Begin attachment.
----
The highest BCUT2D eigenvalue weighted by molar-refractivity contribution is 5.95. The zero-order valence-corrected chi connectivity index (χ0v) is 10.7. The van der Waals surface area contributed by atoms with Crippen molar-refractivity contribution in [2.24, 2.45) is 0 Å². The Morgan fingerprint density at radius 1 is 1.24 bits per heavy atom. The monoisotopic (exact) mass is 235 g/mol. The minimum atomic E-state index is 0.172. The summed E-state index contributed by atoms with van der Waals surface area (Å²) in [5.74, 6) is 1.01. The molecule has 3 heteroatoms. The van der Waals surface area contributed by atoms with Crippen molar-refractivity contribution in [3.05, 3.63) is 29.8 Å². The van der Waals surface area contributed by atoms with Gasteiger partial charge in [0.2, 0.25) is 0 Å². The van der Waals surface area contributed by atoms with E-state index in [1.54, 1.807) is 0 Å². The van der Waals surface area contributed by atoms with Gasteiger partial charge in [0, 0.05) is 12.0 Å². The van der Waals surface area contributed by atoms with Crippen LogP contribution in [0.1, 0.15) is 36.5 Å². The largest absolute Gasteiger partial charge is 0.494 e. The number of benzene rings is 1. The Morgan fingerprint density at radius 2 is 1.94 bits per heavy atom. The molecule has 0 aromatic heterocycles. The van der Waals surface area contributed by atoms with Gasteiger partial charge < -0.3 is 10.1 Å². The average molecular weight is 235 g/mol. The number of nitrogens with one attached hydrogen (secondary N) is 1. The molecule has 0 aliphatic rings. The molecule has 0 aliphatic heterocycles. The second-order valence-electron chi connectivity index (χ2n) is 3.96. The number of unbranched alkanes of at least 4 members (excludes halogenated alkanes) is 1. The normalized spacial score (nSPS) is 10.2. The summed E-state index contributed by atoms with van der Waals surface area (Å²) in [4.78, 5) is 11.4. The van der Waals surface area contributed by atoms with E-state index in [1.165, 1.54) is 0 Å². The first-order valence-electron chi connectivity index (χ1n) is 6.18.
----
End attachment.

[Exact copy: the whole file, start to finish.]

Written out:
The highest BCUT2D eigenvalue weighted by molar-refractivity contribution is 5.95. The zero-order valence-corrected chi connectivity index (χ0v) is 10.7. The van der Waals surface area contributed by atoms with Crippen molar-refractivity contribution in [2.24, 2.45) is 0 Å². The Morgan fingerprint density at radius 1 is 1.24 bits per heavy atom. The monoisotopic (exact) mass is 235 g/mol. The minimum atomic E-state index is 0.172. The summed E-state index contributed by atoms with van der Waals surface area (Å²) in [5.74, 6) is 1.01. The molecule has 3 heteroatoms. The van der Waals surface area contributed by atoms with Crippen molar-refractivity contribution in [3.05, 3.63) is 29.8 Å². The van der Waals surface area contributed by atoms with Gasteiger partial charge in [0.2, 0.25) is 0 Å². The van der Waals surface area contributed by atoms with E-state index in [1.54, 1.807) is 0 Å². The van der Waals surface area contributed by atoms with Gasteiger partial charge in [0, 0.05) is 12.0 Å². The van der Waals surface area contributed by atoms with Crippen LogP contribution in [0.1, 0.15) is 36.5 Å². The largest absolute Gasteiger partial charge is 0.494 e. The number of benzene rings is 1. The Morgan fingerprint density at radius 2 is 1.94 bits per heavy atom. The molecule has 0 aromatic heterocycles. The van der Waals surface area contributed by atoms with Gasteiger partial charge < -0.3 is 10.1 Å². The average molecular weight is 235 g/mol. The number of nitrogens with one attached hydrogen (secondary N) is 1. The molecule has 0 aliphatic rings. The molecule has 0 aliphatic heterocycles. The second-order valence-electron chi connectivity index (χ2n) is 3.96. The number of unbranched alkanes of at least 4 members (excludes halogenated alkanes) is 1. The normalized spacial score (nSPS) is 10.2. The summed E-state index contributed by atoms with van der Waals surface area (Å²) in [4.78, 5) is 11.4. The van der Waals surface area contributed by atoms with E-state index in [1.165, 1.54) is 0 Å². The first-order valence-electron chi connectivity index (χ1n) is 6.18.